Investor’s first read - Brooksie’s edge before the open
Monday, September 17, 2012 9:04 a.m.
S&P 500: 1465.77
Nasdaq Comp.: 3183.95
Russell 2000: 864.70
The DJIA soared 300 points, following the Fed’s announcement of QE3 last Thursday. Now that the worry that the Fed “won’t” delay QE3 for another time, a crisis-weary Street is already worrying about another thing – Will it work?
There’s one difference this time around, not present in QE 1 and 2. The Fed has not set a time limit, or a $$$ limit on QE3, i.e., it’s open-ended. This may move investors and business decision makers from the “on-deck” circle to the batter’s box.
With the promise of zero interest rates through 2015, we HAVE TO ASK THE QUESTION, “What if the Fed achieves its goal of shifting our economic gears from low to high?
How can they keep rates low, how can they prevent inflation from accelerating? If that happens, the bond market bubble will burst, savaging long-term bond portfolios. I have warned about this in the past, notably in August 2010 when I was right short-term, but ultimately wrong when the Fed launched QE2 in December 2010.
Nevertheless, as desperate as investors are to improve return over that received from safe investments (Treasuries, money markets, CDs), investing in a bond fund now with interest rates at historic lows is fraught with risk.
Treasury bonds took a hit last week, following the Fed’s announcement of QE3, as concern for inflation picking up down the road were kindled.
Fiscal Cliff angst!
This week the Senate will vote to extend the nation’s debt limit by $1,047 trillion for six months. Last week the House voted 329-91 to extend it. Even some Tea Party members voted for it! My, my, what a difference backlash and an election can make. No holding the country hostage this time around. The fiscal cliff is the next hurdle – sequestration and an automatic cut in military and domestic programs, along with the expiration or partial extension of the Bush-era tax cuts.
It can’t be swept under the table, the press won’t let it.
Profit-taking should be offset by institutional buying today. While there are a host of negatives in the wings, there has always been a host of negatives since this bull market began in early March 2009. The CRASH scenario has plagued investors for four years with the survival of the euro a major contributor.
But it looks like the euro-crisis has mostly been resolved. The crash in the housing market was a huge contributor to the Great Recession, yet it is now in recovery mode.
While global recession looms, the United States, Europe, China and Japan are stimulating their economies.
That all this would happen is what the rise in stock prices has been telling us all along. That’s why bull markets are said to “climb a wall of worry.”
Support is DJIA 13,420 (S&P 500: 1444).
FACEBOOK (FB) - $22:
Its Sept. 4 low of $17.55 is looking pretty good right now, though a move down to a smidge below $19 as a “test” is possible. I think I have achieved the goal that I set in May, that is to offer daily guidance for followers of FB starting at $34 on May 21 with my warning about a drop to the $24 - $26 area, which it did shortly thereafter. Following a rally back into the 30s FB dropped into the low-20s where on August 2, I forecast a low for the stock at $16.88.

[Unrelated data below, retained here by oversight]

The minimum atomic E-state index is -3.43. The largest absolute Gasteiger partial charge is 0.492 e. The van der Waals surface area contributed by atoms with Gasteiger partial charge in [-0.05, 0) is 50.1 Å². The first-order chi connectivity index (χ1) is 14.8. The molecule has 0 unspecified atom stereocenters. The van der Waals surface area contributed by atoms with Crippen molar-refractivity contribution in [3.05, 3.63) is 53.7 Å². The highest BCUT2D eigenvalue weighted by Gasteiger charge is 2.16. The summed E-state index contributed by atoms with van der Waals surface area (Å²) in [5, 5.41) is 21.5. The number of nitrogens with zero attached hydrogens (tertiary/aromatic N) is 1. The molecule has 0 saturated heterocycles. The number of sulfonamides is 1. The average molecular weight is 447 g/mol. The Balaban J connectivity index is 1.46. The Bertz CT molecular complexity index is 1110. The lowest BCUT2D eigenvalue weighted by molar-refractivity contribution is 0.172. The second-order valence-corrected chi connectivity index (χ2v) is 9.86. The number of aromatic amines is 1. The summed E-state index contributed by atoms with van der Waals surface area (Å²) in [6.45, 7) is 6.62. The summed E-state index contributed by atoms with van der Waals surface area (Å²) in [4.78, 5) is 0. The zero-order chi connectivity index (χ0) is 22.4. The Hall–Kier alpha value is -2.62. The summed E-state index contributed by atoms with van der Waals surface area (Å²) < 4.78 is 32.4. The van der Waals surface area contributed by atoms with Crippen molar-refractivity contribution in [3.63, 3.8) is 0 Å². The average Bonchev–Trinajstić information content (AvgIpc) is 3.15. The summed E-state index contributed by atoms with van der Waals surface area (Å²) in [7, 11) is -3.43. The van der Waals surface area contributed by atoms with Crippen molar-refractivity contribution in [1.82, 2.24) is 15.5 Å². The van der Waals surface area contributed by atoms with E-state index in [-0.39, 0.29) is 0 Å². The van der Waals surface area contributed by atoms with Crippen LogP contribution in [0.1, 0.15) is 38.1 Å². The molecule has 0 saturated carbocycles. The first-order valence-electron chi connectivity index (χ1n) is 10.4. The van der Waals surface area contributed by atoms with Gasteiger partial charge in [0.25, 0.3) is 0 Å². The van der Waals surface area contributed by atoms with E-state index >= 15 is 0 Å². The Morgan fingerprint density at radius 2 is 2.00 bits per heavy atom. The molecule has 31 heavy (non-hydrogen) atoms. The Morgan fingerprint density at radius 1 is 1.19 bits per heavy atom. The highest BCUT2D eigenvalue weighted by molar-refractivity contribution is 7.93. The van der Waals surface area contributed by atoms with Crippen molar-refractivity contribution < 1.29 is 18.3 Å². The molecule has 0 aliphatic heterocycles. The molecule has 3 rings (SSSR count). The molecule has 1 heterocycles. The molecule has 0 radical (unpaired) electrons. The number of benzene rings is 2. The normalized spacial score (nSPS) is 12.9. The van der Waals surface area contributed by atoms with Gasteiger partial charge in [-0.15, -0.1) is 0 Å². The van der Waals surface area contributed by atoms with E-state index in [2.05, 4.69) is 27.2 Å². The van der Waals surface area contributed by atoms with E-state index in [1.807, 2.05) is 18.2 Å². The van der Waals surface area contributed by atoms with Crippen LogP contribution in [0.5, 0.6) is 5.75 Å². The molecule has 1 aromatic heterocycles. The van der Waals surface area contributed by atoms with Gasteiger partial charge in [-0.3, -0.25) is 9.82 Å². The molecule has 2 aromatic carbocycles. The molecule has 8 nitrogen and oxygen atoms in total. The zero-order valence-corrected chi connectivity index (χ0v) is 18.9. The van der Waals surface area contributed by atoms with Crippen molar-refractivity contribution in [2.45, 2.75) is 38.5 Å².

On September 4, it hit $17.73 before rebounding into the 20s over the last six days. I plan to cut back on coverage, commenting on occasion when I think it would be helpful. I don’t own, nor have I ever owned FB. Generally, I don’t recommend or comment on individual stocks. I started covering FB technically after its IPO because I felt at $34 it was very vulnerable in face of all the misunderstanding and hype. At some point, I will drop coverage. I would like to see readers through the full cycle, from the $34 where I picked it up as “going lower” down to a bottom.
I have been in this business 50 years and get thoroughly ripped when I see injustice, and I think that is what happened here at high levels. Needless to say, this is not the only time. Speaking my mind has not been without cost.
Empire State Mfg Svy (8:30) – Dropped to a minus 5.85 in August from a plus 7.39 in July. New Orders also down to minus 5.50 from minus 2.69.
Housing Market Ix (10:00) – Rose for the 4th straight month to 37 from 35 in August the best since 2007.
Housing Starts (8:30) – dropped1.1% in July after an 8.8%jump in June. Permits rose 6.8% after a drop of 3.1% in June.
Existing Home Sales (10:00) – Rebounded 2.3% in July to a 4.47 million annual rate reversing a 5.4% drop in June.
Jobless Claims (8:30) – Rose 15,000 to 382,000 for the week ended Sept. 8, partly due to Tropical Storm Isaac and Labor Day The 4-week average is now 375,000
Markit PMI Mfg flash In. (9:00) – Final Aug. index was revised down 0.4 points to 51.5.
Philadelphis Fed Svy (10:00) –Improved to minus 7.1 in Aug. from minus 12.8 in July
Leading Economic Indicators (10:00) – Rebounded 0.4% in July after a drop of 0.4% in June.
Note: Economic data above is subject to revision, so what you see as the latest reading may change in the next report.
The writer of Investor’s first read, George Brooks, is not registered as an investment advisor. Ideas expressed herein are the opinions of the writer, are for informational purposes, and are not to serve as the sole basis for any investment decision. Readers are expected to assume full responsibility for conducting their own research pursuant to investment decisions in keeping with their tolerance for risk.
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